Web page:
Independence Day thoughts on Science and the art of spreading panic

Reason and knowledge seem missing as mass hysteria is fanned by vested interests. We also seem oblivious that science needs differences and unconventional views, not tradition and consensus

Independence Day thoughts on Science and the art of spreading panic
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Dr Amitav Banerjee

The world is facing a global “iatrogenic” disaster. The freedom and autonomy of people have been severely curtailed with every wave of the pandemic or the apprehension of a wave, ostensibly for saving people from the novel coronavirus. Frequent lockdowns are destroying livelihoods and in the long run more people will die from poverty associated conditions than will be saved from COVID-19.

In this environment the mind is full of fear and it is difficult to hold the head high.

What about knowledge? Knowledge, particularly scientific knowledge, thrives when opposite points of views and alternative hypotheses are debated and discussed. Great disagreements generate great science. History of medicine has many examples of doctors who did not conform to group-think and were ridiculed and dismissed as mavericks only to be proved right later.

Ignaz Semmelweiss, a Hungarian physician, in the 19th century advocated hand-washing to prevent infections which caused high mortality after birth. In his lifetime he was ridiculed and ostracised by the medical community who declared his inference, in spite of evidence, outlandish. Dejected, he took to alcohol and ended in an asylum in 1865 where he was beaten to death. He paid a heavy price for his courage of conviction. After more than a century and a half, the world is following his advice with gusto!

Going against group-think is not easy and can endanger one’s academic and scientific career. History is repeating itself. Any viewpoint against the present medical consensus is censored instead of being debated. Dogma is replacing debate.

In the era of “grants driven research”, the scientific script is often influenced by the sponsors. Knowledge is not free. To acquire it through research one needs research grants.

How to realize Tagore’s dream of knowledge being free when research is possible only by grants from sponsors with vested interests? Perhaps one way can be more investment by the state in research. A corpus for research generated by anonymous donors from corporate business houses can also be considered.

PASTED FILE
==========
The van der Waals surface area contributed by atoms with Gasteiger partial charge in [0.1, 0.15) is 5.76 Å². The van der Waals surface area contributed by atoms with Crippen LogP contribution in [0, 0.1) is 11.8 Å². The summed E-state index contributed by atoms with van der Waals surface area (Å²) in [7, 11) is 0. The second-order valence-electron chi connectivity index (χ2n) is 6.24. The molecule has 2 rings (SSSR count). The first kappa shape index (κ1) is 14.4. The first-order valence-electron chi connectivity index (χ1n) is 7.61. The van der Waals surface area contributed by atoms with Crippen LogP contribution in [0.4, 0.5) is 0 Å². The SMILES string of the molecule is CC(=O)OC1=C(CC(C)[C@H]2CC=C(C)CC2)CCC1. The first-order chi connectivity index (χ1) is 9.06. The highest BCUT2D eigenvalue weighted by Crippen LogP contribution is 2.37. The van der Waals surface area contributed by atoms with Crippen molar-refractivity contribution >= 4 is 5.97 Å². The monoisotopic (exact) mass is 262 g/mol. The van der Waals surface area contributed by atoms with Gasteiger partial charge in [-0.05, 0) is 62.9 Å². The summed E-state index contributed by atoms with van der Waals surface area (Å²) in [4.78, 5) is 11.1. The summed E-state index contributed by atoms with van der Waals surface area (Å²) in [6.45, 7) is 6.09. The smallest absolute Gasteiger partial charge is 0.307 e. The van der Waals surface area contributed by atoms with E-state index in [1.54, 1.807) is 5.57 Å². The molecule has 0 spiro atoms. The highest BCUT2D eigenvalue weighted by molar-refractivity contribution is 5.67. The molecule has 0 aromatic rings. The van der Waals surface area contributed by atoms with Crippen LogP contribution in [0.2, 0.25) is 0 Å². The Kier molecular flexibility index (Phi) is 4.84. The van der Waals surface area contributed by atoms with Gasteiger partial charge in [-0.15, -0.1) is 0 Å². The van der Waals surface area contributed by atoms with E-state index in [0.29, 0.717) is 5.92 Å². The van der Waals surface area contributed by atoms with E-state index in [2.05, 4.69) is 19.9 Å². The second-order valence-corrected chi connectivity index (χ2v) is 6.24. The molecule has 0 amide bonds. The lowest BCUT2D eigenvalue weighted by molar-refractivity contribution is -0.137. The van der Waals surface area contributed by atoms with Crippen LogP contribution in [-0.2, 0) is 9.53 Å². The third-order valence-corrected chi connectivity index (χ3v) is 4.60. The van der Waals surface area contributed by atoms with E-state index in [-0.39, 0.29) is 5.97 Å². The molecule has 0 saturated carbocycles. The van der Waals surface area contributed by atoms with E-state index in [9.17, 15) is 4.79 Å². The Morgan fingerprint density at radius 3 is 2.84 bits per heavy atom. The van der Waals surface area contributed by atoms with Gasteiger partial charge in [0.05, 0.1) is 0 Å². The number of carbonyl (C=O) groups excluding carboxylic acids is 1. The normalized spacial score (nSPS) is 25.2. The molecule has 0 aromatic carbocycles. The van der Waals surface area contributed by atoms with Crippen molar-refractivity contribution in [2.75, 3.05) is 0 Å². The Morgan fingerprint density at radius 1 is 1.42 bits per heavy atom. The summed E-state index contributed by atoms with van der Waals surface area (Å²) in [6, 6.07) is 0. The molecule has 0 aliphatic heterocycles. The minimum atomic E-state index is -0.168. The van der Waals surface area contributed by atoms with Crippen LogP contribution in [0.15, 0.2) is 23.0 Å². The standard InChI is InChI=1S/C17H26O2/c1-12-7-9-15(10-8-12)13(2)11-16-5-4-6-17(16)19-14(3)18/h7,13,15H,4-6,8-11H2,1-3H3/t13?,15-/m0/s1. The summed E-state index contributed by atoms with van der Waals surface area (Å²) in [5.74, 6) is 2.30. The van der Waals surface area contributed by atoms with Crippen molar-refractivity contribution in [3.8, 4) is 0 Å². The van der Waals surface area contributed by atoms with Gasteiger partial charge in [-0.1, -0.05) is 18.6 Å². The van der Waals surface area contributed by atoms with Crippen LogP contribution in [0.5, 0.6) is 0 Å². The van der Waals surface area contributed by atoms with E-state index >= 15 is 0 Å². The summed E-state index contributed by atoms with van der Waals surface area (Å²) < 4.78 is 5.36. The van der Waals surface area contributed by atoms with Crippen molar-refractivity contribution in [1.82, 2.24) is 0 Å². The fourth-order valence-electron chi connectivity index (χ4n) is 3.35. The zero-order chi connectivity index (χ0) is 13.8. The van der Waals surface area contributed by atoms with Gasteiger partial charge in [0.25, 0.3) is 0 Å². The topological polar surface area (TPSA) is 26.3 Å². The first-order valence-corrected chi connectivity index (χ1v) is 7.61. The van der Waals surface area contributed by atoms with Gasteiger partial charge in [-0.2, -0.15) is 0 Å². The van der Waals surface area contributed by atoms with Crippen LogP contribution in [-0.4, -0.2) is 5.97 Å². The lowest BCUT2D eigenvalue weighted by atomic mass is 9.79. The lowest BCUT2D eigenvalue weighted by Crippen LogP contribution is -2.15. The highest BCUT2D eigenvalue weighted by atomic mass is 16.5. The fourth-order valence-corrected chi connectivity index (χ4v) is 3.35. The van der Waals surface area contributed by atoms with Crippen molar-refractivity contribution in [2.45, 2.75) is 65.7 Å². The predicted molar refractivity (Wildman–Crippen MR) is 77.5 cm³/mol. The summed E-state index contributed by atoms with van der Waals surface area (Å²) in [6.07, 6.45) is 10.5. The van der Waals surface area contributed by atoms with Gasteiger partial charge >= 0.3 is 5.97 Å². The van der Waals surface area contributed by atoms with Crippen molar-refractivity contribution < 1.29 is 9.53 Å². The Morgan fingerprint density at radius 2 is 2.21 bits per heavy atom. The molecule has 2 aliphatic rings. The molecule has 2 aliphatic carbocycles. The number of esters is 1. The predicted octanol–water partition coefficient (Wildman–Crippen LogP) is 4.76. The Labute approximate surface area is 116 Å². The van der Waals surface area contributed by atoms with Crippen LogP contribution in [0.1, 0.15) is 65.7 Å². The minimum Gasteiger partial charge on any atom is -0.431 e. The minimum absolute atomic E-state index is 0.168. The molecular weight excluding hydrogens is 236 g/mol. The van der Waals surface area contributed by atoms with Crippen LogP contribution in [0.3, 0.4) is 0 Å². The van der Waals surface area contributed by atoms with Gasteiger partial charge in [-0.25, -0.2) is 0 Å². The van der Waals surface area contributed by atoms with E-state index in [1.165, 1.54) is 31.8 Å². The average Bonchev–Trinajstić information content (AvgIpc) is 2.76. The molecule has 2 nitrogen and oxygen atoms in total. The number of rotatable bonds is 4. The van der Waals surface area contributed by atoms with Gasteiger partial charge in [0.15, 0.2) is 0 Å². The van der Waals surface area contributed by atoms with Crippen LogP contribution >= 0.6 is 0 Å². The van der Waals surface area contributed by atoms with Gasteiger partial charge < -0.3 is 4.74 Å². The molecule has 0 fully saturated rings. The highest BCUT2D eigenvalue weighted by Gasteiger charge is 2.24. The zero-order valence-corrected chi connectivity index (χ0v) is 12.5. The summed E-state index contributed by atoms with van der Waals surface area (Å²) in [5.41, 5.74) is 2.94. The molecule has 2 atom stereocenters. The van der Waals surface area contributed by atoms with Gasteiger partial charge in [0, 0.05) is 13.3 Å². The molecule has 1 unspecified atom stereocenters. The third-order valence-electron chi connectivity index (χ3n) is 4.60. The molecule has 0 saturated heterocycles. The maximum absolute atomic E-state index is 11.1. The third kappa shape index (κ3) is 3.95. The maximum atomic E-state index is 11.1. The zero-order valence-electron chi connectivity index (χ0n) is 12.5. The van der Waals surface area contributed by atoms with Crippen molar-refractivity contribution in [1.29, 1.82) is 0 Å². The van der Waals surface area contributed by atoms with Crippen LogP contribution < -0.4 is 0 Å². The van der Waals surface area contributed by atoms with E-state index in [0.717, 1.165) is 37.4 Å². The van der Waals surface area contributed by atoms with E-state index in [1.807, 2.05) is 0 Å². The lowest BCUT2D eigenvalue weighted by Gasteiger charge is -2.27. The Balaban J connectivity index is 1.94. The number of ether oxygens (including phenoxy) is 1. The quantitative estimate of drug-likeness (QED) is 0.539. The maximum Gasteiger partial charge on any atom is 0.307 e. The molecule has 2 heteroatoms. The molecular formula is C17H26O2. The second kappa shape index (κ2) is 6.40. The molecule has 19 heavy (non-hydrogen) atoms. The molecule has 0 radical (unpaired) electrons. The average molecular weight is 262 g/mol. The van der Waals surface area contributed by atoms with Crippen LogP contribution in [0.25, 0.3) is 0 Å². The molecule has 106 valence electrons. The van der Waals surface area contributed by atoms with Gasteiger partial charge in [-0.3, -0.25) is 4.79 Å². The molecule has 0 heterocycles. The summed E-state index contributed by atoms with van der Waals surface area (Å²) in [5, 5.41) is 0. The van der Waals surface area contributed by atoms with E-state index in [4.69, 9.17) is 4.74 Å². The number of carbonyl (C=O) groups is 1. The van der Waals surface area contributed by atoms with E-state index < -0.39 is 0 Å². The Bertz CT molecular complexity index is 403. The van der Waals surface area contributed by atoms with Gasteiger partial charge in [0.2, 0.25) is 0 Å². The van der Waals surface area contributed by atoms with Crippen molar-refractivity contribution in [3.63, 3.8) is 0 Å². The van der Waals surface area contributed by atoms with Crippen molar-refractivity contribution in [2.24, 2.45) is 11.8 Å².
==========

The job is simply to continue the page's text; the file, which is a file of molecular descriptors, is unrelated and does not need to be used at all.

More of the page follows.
The pandemic has broken up the world into fragments. The response to it led to severe travel restrictions. After the availability of vaccines, “vaccine passports” are being contemplated. Scientists questioning the safety and efficacy of vaccines are labelled as “anti-vaxxers” instead of rebutting them with evidence and hard data. This debate with evidence and hard data will also convince the people better and will remove “vaccine hesitancy” rather than propaganda and caller tunes. Alas, this clear stream of reason, envisaged by Tagore, has lost its way.


What is the way forward to clear the stream of reason and steer it towards the proper course?

Fear is generated by ignorance. Fuelled by media and vested interests the panic spreads like a forest fire, faster than any virus. Population panic makes people vulnerable to exploitation by vested interests. They would like the mass hysteria to be as prolonged as possible.

Regrettably, most countries, except for few notable examples like Sweden, treated people in a paternalistic manner rather than as free citizens. Like parents who invoke fear to make children behave in a desirable manner, governments, media and even academics, spread panic and fear, to coerce people to comply with varying restrictions.

The vaccine for mass panic is risk communication. This should be transparent and informed. Creating panic and fear, with its offshoots of stigma and shaming and ridiculing is manipulation and not risk communication.

People should be made to realise that daily we live with some amount of risk to life. This risk can never be reduced to zero. So, if we wait for zero cases of Covid we would be in perpetual lockdown and most of us will die of starvation before the virus reaches us. Similarly, like all respiratory viruses there will be seasonal fluctuations. These molehills can be converted into mountains by vested interests.

The risk of dying after catching the coronavirus is 0.3% globally and lower in India because of its younger population. Based on this hard data, it can be communicated to people that if a healthy person gets infected with the novel virus, chances of survival for that person is 99.7%. This survival is far higher than most of our endemic diseases. Even this risk is not uniform across the age strata. Healthy children have almost zero risk of dying from COVID-19.

Risk communication should also stress on the high risk groups such as people with co-morbidities, the frail elderly, and perhaps even younger people with co-morbidities. Focused protection can be advised for them while the healthy that face minimal risk can carry on their routine activities.

The implications of the results of the latest serosurvey by ICMR in which almost 67% of the population have shown to have protective IgG antibodies if properly communicated can also allay the population panic.


Let us hope that this Independence Day, reason and rationality leads us back “into ever-widening thought and action; and into that heaven of freedom...” envisaged by Tagore.

(The writer is Professor & Head, Community Medicine and Clinical Epidemiologist at Dr DY Patil medical college, Pune)

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